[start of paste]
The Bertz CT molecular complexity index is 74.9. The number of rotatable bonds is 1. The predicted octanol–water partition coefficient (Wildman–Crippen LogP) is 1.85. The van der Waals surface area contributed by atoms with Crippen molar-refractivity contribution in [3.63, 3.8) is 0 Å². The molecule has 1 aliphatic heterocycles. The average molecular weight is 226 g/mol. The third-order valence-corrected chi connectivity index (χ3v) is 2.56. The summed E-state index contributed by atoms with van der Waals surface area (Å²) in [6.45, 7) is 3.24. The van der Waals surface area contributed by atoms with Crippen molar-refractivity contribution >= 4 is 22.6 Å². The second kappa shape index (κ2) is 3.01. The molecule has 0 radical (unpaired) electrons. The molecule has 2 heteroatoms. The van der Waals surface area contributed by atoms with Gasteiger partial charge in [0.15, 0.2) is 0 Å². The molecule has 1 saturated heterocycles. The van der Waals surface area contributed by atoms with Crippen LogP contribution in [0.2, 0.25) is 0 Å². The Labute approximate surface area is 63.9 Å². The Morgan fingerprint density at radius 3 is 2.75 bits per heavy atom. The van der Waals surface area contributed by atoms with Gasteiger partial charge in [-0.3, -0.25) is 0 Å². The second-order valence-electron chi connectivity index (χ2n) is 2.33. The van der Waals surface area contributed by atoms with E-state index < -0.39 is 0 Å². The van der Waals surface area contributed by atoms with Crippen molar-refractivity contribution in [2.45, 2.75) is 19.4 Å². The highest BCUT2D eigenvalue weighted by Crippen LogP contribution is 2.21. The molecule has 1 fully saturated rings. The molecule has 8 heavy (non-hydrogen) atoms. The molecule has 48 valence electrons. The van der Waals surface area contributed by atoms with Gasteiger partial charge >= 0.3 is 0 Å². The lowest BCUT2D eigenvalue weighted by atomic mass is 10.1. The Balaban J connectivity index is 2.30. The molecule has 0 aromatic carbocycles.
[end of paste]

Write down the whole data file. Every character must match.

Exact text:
The Bertz CT molecular complexity index is 74.9. The number of rotatable bonds is 1. The predicted octanol–water partition coefficient (Wildman–Crippen LogP) is 1.85. The van der Waals surface area contributed by atoms with Crippen molar-refractivity contribution in [3.63, 3.8) is 0 Å². The molecule has 1 aliphatic heterocycles. The average molecular weight is 226 g/mol. The third-order valence-corrected chi connectivity index (χ3v) is 2.56. The summed E-state index contributed by atoms with van der Waals surface area (Å²) in [6.45, 7) is 3.24. The van der Waals surface area contributed by atoms with Crippen molar-refractivity contribution >= 4 is 22.6 Å². The second kappa shape index (κ2) is 3.01. The molecule has 0 radical (unpaired) electrons. The molecule has 2 heteroatoms. The van der Waals surface area contributed by atoms with Gasteiger partial charge in [0.15, 0.2) is 0 Å². The molecule has 1 saturated heterocycles. The van der Waals surface area contributed by atoms with Crippen LogP contribution in [0.2, 0.25) is 0 Å². The Labute approximate surface area is 63.9 Å². The Morgan fingerprint density at radius 3 is 2.75 bits per heavy atom. The van der Waals surface area contributed by atoms with Gasteiger partial charge in [-0.3, -0.25) is 0 Å². The second-order valence-electron chi connectivity index (χ2n) is 2.33. The van der Waals surface area contributed by atoms with E-state index < -0.39 is 0 Å². The van der Waals surface area contributed by atoms with Crippen molar-refractivity contribution in [2.45, 2.75) is 19.4 Å². The highest BCUT2D eigenvalue weighted by Crippen LogP contribution is 2.21. The molecule has 1 fully saturated rings. The molecule has 8 heavy (non-hydrogen) atoms. The molecule has 48 valence electrons. The van der Waals surface area contributed by atoms with Gasteiger partial charge >= 0.3 is 0 Å². The lowest BCUT2D eigenvalue weighted by atomic mass is 10.1. The Balaban J connectivity index is 2.30. The molecule has 0 aromatic carbocycles.